Online Meetings And Forums Give Recovery A New Dimension

I’m fortunate enough to live in an area often referred to as the “Recovery Capitol of the World.” It’s hard to find a place in southeastern Palm Beach County that is more than five minutes away from some kind of 12-step meeting, and there are dozens — perhaps as many as a hundred — treatment and recovery facilities within 15 miles of where I sit, from medical detox like Sunrise, to primary treatment centers, to halfway and sober houses. There are at present 289 AA meetings a week — just AA — and that's not counting the North County area, where there are plenty more.  I’m not going to count up all the Narcotics Anonymous meetings (AA did theirs for me), but a quick look leads me to believe there are between 120 and 140 NA meetings per week around here.

And then we have the myriad other groups such as Al-Anon, Codependents Anonymous, Cocaine Anonymous, Pill Addicts Anonymous, Adult Children Of Alcoholics — we could increase the list practically ad infinitum. Sure, some big cities have more meetings, but the concentration of meetings, treatment and newly-recovering people here is unlike anyplace else I know of. Alcoholics and other drug addicts in this area have no excuse for not getting the support they need, if they want it.

Which makes it really easy to forget that this is not the case in most parts of the country, and certainly not in most of the world.

For many years, recovering people had to rely on letters back and forth to other AA or NA members, or to the World Services offices, if they were — for example — crew aboard ships, in the military overseas, or residents of rural areas far from meetings. Later on, listserves and other early forms of online communication became available, followed by email and the Web. Today we have dozens of online meetings, forums and similar sites where recovering folks can find support for any kind of addiction imaginable.

Often we old-timers tend to resist such changes in the recovering community. That’s akin to the attitude of “Cold turkey worked for me; why should these kids go to detox.” Times change. Resources become available, and people take advantage of them. Just because I’d prefer to attend a face-to-face meeting, that doesn’t mean that the digital natives aren’t able to get support elsewhere. Heck, I’m part of that system myself, come to think of it, both here at Sunrise and on my own sites.

Bill and Doctor Bob pioneered the use of the telephone in recovery, and opportunities to connect long-distance have since improved a hundredfold. Does that mean I think electronic meetings are as good as face-to-face? No. I still believe that human interaction works best at close range. Even Skype, as great as it is, can’t convey the feeling and compassion that comes from a look and a nod across a meeting room, or from a hug. But I do think that alcoholics and other addicts who fail to avail themselves of online connections with other recovering people are missing out on some of what present-day recovery has to offer.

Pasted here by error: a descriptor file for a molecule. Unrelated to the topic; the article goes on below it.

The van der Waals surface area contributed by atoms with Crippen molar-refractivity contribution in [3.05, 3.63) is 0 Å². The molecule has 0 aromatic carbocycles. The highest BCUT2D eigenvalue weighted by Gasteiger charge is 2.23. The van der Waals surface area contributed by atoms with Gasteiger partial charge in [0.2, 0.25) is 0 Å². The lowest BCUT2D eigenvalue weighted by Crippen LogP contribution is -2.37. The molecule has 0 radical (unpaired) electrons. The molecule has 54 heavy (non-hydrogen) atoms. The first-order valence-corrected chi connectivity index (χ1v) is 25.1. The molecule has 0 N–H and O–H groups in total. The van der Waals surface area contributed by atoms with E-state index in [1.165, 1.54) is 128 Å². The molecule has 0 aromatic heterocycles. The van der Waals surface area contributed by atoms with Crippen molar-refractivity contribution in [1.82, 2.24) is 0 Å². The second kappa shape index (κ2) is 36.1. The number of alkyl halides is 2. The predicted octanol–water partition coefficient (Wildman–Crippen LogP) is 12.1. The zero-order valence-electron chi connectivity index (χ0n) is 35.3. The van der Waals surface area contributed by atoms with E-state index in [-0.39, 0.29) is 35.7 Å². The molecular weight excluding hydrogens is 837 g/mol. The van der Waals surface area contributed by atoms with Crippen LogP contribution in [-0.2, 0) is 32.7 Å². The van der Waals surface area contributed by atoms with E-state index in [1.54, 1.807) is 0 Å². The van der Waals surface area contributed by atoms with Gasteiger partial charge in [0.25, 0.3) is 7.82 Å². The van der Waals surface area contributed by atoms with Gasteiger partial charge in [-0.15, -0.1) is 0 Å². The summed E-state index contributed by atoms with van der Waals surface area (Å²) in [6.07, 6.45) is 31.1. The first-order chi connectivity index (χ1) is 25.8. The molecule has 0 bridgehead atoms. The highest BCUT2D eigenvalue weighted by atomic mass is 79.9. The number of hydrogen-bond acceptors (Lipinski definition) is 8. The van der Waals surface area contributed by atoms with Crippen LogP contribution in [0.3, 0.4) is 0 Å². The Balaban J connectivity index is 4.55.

Why not join an online forum, and maybe get involved in an online group? It’s convenient, and you might help someone who needs it — maybe even yourself.

Get started now:  http://goo.gl/mn13y   or

Comments

  1. Great article. I am a part of a group called Women for Sobriety (WFS). I have been attending regular daily meeting for about a month. Granted I don’t see these women face-to-face, but I do get heard! I also am getting the help I need and support too. I highly suggest anyone who doesn’t want to go to AA, to consider the online help options. By no means, is it a “cop-out”. In fact, I am happy to meet women all over the world who are fighting the same battle as me. Its a great feeling. I am feeling successful in this journey.

    Thanks,
    Happy Holidays,
    Heather

  2. While it is no doubt true that the online meetings and fellowship are all SOME people need, it’s hard to know ahead of time if we are indeed those people. Sometimes when the urge to drink or use arises at 3 AM, we need to talk immediately, not when we can find someone online. At those times, the ability to make a phone call or meet for coffee can be the difference.

    I went through a period of believing that I didn’t need AA. I finally had to admit that I just thought I was different. I think careful examination of our motivation is essential. That said, good luck on your journey, and

    Keep on keepin’ on!
    Bill

    Also, see my remarks to Jen, below.

  3. Jose martinez says:

    I agree the internet has been a great resource for me as I am disabled it is not always possible for me to get out and most meetings in my area are a distance away.I have found that “In the rooms” have meeting at all hours and all manner of other support groups. I have also been able to connect with various other people in recovery as well as other counselors, It has enabled me to join a wider community of people that would not other wise have been available to me.I would highly recommend for others to do like wise, it is never a replacement for face to face contact but it does have great benefits.

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